Two Ways to Show Employees You Trust Them

John Krautzel
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A key complaint in the workplace today comes from employees who feel their bosses do not trust them with key information or tasks. Employees want to know what is coming down the road, especially when rumors of bad news are circulating. Too many bosses operate out of fear during the bad times and act too controlling otherwise. Here are a couple of ways for bosses to make it known that they trust their employees.

Tell the Truth

All too often, bosses and managers lack the courage they need to tell their employees the full truth about changes occurring within the workplace. Employees are always aware when the boss is withholding something important, and their faith in their bosses withers when this occurs. Trusting employees with difficult information is not easy, but it is the best way to breed loyalty.

Along the same lines, when a manager has a hidden agenda, employees can feel betrayed and even outraged when they discover the truth. A boss loses all credibility when he asks employees to focus on the team and the company's best interests only to have it come out that he was just looking out for himself. Bosses who are self-centered in this way lose the trust of employees who know that no one is making a priority of their interests.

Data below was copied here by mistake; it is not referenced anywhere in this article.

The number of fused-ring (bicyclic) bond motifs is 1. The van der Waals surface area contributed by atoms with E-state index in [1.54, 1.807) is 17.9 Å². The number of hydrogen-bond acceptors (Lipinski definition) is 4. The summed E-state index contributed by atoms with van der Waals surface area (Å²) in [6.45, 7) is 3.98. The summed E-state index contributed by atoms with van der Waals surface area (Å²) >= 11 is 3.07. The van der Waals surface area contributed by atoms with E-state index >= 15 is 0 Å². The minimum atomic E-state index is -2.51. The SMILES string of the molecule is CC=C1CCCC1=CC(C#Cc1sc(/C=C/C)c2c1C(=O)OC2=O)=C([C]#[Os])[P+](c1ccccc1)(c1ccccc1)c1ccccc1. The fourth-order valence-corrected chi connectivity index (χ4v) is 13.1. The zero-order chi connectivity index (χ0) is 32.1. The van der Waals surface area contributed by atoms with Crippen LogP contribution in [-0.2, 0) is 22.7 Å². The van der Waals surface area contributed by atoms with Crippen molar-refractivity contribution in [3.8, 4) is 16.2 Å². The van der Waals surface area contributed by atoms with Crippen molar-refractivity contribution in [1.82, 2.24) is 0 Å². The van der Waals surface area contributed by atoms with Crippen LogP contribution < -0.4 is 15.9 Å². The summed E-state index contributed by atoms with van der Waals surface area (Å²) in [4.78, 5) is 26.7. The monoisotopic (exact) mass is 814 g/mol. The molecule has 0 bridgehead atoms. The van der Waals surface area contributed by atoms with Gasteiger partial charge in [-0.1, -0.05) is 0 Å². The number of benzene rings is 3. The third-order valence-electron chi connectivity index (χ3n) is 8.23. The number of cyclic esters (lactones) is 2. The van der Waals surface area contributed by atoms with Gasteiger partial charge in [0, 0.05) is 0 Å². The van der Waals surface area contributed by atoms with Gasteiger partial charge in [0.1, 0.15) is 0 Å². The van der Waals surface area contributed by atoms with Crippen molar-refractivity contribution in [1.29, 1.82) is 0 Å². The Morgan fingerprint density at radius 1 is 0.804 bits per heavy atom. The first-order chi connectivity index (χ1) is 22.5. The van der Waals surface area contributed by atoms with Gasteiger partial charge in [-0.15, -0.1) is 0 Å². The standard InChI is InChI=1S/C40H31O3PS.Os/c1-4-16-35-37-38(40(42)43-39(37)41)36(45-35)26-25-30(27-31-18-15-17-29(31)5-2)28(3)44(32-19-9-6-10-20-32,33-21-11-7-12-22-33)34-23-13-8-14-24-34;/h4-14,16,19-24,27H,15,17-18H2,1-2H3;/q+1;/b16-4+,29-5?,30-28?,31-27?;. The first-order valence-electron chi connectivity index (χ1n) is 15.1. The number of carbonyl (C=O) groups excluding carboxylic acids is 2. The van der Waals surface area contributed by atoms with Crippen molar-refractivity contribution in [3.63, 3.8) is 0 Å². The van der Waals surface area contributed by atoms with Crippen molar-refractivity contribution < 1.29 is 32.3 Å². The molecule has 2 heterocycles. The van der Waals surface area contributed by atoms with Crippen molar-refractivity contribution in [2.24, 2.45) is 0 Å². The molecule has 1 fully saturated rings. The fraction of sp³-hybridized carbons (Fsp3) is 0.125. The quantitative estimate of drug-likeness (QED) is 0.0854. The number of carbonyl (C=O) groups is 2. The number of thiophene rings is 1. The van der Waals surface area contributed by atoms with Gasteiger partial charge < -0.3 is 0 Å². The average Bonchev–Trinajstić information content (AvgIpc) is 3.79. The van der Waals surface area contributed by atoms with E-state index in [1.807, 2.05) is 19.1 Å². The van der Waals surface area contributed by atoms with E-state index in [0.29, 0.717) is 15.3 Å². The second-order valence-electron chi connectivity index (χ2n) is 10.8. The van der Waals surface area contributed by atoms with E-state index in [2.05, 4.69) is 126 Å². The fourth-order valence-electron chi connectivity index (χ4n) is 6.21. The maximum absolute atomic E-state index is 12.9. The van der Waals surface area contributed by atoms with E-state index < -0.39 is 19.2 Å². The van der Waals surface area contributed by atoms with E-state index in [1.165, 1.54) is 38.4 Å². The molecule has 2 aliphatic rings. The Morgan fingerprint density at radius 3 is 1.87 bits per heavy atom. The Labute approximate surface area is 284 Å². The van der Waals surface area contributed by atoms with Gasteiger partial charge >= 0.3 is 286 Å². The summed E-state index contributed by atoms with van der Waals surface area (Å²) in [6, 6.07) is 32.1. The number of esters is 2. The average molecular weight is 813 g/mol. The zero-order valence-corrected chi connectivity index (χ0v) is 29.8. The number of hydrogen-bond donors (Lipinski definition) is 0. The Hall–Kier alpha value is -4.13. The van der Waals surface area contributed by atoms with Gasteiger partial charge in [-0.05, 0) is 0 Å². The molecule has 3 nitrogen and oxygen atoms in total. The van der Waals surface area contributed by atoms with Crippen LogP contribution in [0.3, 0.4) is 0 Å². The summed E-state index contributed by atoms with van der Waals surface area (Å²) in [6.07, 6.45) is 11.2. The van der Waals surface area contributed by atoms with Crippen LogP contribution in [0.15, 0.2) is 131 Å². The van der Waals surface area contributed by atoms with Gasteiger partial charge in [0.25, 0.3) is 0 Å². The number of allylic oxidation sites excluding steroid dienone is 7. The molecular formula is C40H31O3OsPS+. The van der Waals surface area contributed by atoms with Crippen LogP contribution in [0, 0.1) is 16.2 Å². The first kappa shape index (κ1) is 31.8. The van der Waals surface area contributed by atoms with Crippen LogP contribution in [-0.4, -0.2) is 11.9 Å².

The solution to this problem is for bosses to be transparent in their communications with employees. If a piece of information truly cannot be shared in the workplace, it helps to gain the trust of employees just to share that fact. No leader should expect his employees to be honest with him if he cannot first be honest with them.

Take a Hands-off Approach

No matter how often managers agree that delegating responsibilities is a good idea, there are still those bosses who just can't help but micromanage. Sometimes managers feel that it is just easier to do certain tasks themselves, and they wrench their employees' work away from them, leaving the employees feeling unappreciated and unwanted.

Trusting employees enough to delegate authority to them is a way to help develop their job skills. Adding progressively greater responsibilities to their workload allows managers to test individual employees and see if they can handle what is being asked of them without jeopardizing the company's goals and priorities. Delegating authority to trusted employees also clears the desk of the manager himself, letting him focus on big-picture issues and think creatively about the challenges facing his department and the company.

Trusting employees lets them feel appreciated and places a high value on their contributions to the company. When managers set their own agendas aside to focus on telling the truth to their staff and giving their employees a chance to shine, it only makes the bosses look good as well.

Photo courtesy of patrisyu at


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